Prisoners Rights to Call Witnesses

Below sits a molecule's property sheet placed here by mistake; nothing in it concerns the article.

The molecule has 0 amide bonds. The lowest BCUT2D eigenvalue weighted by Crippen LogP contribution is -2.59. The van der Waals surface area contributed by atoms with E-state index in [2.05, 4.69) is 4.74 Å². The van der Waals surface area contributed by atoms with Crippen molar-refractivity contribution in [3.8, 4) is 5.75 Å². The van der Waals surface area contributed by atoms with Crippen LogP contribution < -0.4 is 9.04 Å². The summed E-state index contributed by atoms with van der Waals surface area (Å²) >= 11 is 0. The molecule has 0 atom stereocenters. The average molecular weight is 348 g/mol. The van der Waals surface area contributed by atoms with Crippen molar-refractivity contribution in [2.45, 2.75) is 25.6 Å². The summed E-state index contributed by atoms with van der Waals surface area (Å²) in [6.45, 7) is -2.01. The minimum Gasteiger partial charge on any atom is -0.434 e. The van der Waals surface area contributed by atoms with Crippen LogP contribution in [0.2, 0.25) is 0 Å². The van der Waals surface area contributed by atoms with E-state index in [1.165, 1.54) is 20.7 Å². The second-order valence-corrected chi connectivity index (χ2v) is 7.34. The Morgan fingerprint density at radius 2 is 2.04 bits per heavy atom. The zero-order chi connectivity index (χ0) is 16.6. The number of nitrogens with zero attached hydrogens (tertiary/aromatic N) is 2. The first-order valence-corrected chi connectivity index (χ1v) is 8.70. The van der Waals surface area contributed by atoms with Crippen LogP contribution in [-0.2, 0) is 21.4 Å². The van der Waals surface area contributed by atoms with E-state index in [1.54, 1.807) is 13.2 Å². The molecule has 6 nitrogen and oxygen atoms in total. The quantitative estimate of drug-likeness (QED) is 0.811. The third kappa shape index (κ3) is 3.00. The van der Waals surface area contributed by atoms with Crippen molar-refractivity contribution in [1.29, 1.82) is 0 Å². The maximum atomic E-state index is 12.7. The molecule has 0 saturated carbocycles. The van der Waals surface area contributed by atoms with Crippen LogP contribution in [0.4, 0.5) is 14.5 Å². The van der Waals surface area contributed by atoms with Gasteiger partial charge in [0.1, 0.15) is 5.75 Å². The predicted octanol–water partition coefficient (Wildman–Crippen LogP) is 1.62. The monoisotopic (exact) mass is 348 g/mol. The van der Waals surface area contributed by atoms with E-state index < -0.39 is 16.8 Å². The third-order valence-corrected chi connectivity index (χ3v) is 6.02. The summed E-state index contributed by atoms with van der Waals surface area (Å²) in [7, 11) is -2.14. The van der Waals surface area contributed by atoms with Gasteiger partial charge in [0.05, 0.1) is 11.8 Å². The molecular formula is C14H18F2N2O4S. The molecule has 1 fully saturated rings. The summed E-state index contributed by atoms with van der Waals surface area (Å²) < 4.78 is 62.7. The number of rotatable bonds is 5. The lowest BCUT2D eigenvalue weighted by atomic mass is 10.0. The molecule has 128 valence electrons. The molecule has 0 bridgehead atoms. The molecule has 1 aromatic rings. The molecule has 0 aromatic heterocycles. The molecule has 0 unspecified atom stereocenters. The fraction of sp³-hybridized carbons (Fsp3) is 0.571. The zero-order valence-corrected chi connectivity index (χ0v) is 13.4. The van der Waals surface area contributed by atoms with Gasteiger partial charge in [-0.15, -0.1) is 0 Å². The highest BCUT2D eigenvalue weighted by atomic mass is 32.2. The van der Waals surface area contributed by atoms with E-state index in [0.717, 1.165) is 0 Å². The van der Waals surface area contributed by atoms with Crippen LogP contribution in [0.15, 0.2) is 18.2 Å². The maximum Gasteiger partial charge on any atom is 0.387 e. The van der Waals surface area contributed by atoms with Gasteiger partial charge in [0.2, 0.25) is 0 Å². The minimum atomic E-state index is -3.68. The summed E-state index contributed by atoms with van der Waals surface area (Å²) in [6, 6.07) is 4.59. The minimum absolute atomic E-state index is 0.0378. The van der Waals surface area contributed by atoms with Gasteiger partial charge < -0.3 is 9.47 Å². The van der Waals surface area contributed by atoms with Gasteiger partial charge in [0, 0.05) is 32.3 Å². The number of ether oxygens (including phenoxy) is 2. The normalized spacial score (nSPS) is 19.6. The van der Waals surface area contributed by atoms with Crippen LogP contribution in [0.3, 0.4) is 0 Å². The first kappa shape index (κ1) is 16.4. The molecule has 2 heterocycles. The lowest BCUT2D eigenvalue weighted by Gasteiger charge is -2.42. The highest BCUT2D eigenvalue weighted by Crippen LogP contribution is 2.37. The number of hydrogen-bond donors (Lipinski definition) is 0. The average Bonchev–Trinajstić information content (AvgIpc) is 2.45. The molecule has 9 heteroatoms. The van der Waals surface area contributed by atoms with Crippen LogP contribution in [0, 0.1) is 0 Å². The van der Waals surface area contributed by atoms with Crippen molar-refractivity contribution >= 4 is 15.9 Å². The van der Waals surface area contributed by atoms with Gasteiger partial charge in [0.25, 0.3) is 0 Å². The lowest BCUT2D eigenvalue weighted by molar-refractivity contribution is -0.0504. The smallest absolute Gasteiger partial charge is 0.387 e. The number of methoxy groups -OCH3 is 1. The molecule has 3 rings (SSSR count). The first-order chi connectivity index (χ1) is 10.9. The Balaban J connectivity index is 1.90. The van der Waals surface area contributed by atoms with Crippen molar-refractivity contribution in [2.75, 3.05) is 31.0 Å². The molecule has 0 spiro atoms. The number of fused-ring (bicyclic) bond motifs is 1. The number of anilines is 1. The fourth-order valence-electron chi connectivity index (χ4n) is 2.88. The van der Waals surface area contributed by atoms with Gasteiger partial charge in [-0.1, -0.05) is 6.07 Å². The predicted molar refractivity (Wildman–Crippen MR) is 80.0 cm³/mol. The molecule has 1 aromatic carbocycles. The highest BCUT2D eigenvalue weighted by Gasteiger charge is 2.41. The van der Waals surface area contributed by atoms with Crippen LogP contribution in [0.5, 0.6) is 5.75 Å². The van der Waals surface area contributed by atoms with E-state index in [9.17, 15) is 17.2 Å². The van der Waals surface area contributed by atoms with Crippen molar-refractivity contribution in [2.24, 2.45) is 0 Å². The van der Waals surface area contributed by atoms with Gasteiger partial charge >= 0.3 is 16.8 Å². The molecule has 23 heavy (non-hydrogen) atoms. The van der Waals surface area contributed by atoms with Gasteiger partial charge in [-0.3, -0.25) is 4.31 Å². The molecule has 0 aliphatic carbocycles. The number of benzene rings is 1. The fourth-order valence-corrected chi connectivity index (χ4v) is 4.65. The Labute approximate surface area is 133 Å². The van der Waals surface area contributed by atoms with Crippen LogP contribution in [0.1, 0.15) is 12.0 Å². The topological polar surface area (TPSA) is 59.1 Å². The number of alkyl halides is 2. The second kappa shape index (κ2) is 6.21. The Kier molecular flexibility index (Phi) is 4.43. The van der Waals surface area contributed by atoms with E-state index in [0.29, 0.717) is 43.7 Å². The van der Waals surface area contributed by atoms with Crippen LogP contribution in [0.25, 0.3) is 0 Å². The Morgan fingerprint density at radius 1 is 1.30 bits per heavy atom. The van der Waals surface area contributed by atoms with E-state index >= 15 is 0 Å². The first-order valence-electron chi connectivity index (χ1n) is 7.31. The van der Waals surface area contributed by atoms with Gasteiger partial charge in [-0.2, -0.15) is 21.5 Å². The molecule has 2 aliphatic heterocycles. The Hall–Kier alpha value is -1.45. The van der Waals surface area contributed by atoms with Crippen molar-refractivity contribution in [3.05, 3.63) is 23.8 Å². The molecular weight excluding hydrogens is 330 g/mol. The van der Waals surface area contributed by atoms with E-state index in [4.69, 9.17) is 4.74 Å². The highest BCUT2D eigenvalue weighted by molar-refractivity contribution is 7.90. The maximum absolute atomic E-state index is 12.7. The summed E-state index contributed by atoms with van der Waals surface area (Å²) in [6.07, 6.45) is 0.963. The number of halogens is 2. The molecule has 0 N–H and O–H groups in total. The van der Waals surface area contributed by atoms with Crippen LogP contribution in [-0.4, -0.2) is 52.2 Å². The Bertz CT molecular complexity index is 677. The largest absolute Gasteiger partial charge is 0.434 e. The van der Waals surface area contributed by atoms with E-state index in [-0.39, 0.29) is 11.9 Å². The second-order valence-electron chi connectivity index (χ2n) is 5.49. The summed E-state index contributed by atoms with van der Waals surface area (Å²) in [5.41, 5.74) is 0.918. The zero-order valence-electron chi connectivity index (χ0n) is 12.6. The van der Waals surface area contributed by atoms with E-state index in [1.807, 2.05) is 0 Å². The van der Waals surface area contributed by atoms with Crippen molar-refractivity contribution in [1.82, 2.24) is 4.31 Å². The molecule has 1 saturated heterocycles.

"In Wolff v. McDonnell (1974) 418 U.S. 539, the Court held that due process requires procedural protections before a prison inmate can be deprived of a protected liberty interest in good time credits." (Superintendent, Massachusetts Correctional Institution v. Hill (1985) 472 U.S. 445, 453 (Hill).) Wolff held that, before a state may revoke or withhold good time credits, inmates must receive three procedural protections: (1) advance written notice of the allegations against them, (2) an opportunity to call witnesses and present documentary evidence in their defense, and (3) a written statement by the factfinder of the evidence relied on and the reasons for the decision. (Wolff, supra, 418 U.S. at pp. 563-567.) Wolff acknowledged the opportunity to call witnesses was not absolute, but could be limited to those instances "when permitting him to do so will not be unduly hazardous to institutional safety or correctional goals." (Wolff, supra, 418 U.S. at p. 566.) One court, discussing the ambit of Wolff's qualified right to call witnesses, explained that "jail officials need not provide inmates an unfettered right to call witnesses, but they must make the decision whether to allow witnesses on a case-by-case basis, examining the potential hazards that may result from calling a particular person. 'A blanket denial of permission for an inmate to have witnesses physically present during disciplinary hearings is impermissible, even where jail authorities provide for interviewing of witnesses outside the disciplinary procedure.' Quoting Mitchell v. Dupnik (9th Cir. 1996) 75 F.3d 517, 525." (Serrano v. Francis (9th Cir 2003) 345 F.3d 1071, 1079.)